Monday, Nov 16, 2009, 4:12 pm
Unions Must Attract the Young and Hip—or Become ObsoleteOur mental images of labor seem so out of date.
More to the point, they might actually hurt efforts at union growth. When forced to conjure up an image of workers, the average American thinks of burly, middle-aged blue-collar workers: auto, mine or longshore workers circa 1950.
But today's typical union member is more educated, more female and less white than at any time in American history. This diversity is a strength we should celebrate and make known.
As David Moberg detailed in a post here last week, a recent study by the Center for Labor and Policy Research reported that today white men make up only 38% of union members. The report went on to say that
Union workers, like the rest of the workforce, are now almost half women, older, more educated, and more racially and ethnically diverse....In the next decade, the rise of women to majority status in the labor movement and the likely continued influx of racial and ethnic minorities into unions are likely to be among the most important developments for organized labor.
The crucial question is, how will organized labor deal with these demographic changes?
One change that is important and missing from current discussions about the fate of organized labor movement is age. The union movement in America is aging fast, and not bringing new, younger members into the fold in sufficient numbers to rejuvenate itself.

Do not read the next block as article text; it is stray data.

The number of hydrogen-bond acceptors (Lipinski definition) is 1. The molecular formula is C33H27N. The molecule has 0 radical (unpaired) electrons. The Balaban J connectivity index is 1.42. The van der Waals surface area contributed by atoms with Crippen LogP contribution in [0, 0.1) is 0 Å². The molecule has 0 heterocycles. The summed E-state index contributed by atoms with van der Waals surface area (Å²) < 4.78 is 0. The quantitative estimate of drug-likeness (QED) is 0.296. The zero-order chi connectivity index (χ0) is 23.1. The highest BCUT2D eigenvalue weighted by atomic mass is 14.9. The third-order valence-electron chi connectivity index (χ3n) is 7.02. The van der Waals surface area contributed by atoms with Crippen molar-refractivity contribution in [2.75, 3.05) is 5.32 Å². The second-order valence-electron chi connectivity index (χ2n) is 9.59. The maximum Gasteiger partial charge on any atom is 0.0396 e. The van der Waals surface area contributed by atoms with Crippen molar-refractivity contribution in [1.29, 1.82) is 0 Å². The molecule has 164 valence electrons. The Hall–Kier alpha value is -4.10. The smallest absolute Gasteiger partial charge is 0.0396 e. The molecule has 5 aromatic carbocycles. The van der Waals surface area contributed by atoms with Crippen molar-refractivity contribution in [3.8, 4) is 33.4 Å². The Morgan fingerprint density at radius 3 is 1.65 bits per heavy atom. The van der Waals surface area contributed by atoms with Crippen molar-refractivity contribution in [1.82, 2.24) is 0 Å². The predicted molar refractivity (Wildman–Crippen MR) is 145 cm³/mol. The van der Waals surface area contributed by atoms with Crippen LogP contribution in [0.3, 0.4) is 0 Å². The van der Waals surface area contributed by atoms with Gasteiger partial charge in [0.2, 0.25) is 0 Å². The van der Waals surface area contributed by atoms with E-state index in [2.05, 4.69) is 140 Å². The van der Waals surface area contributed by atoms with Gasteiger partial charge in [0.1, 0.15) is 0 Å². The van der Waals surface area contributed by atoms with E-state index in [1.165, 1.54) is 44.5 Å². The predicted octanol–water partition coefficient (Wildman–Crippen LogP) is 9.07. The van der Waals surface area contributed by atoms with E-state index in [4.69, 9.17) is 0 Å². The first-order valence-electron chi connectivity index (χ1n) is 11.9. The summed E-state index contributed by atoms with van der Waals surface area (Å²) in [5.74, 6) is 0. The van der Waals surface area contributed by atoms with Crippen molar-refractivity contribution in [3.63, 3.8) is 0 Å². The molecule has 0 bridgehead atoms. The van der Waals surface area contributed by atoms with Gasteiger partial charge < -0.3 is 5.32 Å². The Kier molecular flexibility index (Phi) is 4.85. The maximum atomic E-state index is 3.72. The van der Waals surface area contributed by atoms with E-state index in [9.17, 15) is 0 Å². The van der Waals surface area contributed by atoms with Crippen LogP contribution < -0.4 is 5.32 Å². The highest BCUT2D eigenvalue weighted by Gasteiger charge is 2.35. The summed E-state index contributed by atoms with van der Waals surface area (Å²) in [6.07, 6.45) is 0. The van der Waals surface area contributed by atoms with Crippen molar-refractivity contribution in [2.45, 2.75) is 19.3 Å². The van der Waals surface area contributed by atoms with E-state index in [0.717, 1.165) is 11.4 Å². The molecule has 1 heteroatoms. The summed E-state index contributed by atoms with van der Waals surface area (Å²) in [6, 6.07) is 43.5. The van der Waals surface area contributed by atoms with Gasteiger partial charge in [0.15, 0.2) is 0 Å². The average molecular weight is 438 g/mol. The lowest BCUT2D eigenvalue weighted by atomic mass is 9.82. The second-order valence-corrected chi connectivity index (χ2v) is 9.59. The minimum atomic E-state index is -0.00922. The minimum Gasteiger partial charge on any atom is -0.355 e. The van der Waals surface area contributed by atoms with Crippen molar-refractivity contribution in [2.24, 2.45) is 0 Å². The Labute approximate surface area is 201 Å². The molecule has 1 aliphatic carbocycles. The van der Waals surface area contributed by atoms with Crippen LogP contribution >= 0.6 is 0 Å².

Are we only a few years away from a union movemen that looks like an AARP meeting?
More importantly, support for unions has been declining in the public. Many young people do not see the value of unions, thinking of them as quaint but ineffective relics of the liberal past. Unions need to find ways to reach out to young Americans and connect with them if the movement is going to have a real chance at surviving into the 21st century.
There are many critical issues labor needs to deal with, but getting support from the youth of America must not be ignored. In recent years, business has learned the value of culture, hiring consultants to use social media and develop a cultural brand.
President Obama's election shows the power of mobilize twenty-somethings around an idea or brand. Imagine if organized labor could tap into youth culture, making unions hip the same way Obama’s handlers made him hip! Well, a man can dream.
Richard Greenwald is a labor historian and social critic. . His essays have appeared in In These Times, The Progressive, The Wall Street Journal among others. He is currently writing a book on the rise of freelancing and is co-editing a book on the future of work for The New Press, which features essays from the county's leading labor scholars and public intellectuals.